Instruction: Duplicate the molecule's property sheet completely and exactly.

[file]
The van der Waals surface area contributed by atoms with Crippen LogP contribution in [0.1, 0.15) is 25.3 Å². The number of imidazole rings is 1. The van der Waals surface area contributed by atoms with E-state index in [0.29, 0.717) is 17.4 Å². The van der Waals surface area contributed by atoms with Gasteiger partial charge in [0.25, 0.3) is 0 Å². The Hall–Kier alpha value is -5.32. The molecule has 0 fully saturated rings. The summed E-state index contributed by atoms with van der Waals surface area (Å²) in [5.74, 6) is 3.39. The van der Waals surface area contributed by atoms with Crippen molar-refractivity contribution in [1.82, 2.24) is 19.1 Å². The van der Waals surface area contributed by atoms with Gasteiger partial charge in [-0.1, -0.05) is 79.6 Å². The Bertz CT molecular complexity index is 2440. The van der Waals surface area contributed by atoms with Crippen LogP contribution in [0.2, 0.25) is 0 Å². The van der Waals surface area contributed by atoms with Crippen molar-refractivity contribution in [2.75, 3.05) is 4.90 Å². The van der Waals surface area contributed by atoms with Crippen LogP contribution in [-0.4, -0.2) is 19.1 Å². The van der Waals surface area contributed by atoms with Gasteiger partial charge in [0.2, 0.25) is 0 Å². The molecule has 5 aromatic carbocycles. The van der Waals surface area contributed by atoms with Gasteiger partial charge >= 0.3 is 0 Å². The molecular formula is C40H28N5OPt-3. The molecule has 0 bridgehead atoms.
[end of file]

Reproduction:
The van der Waals surface area contributed by atoms with Crippen LogP contribution in [0.1, 0.15) is 25.3 Å². The number of imidazole rings is 1. The van der Waals surface area contributed by atoms with E-state index in [0.29, 0.717) is 17.4 Å². The van der Waals surface area contributed by atoms with Gasteiger partial charge in [0.25, 0.3) is 0 Å². The Hall–Kier alpha value is -5.32. The molecule has 0 fully saturated rings. The summed E-state index contributed by atoms with van der Waals surface area (Å²) in [5.74, 6) is 3.39. The van der Waals surface area contributed by atoms with Crippen molar-refractivity contribution in [1.82, 2.24) is 19.1 Å². The van der Waals surface area contributed by atoms with Gasteiger partial charge in [-0.1, -0.05) is 79.6 Å². The Bertz CT molecular complexity index is 2440. The van der Waals surface area contributed by atoms with Crippen LogP contribution in [0.2, 0.25) is 0 Å². The van der Waals surface area contributed by atoms with Crippen molar-refractivity contribution in [2.75, 3.05) is 4.90 Å². The van der Waals surface area contributed by atoms with Crippen LogP contribution in [-0.4, -0.2) is 19.1 Å². The van der Waals surface area contributed by atoms with Gasteiger partial charge in [0.2, 0.25) is 0 Å². The molecule has 5 aromatic carbocycles. The van der Waals surface area contributed by atoms with Gasteiger partial charge >= 0.3 is 0 Å². The molecular formula is C40H28N5OPt-3. The molecule has 0 bridgehead atoms.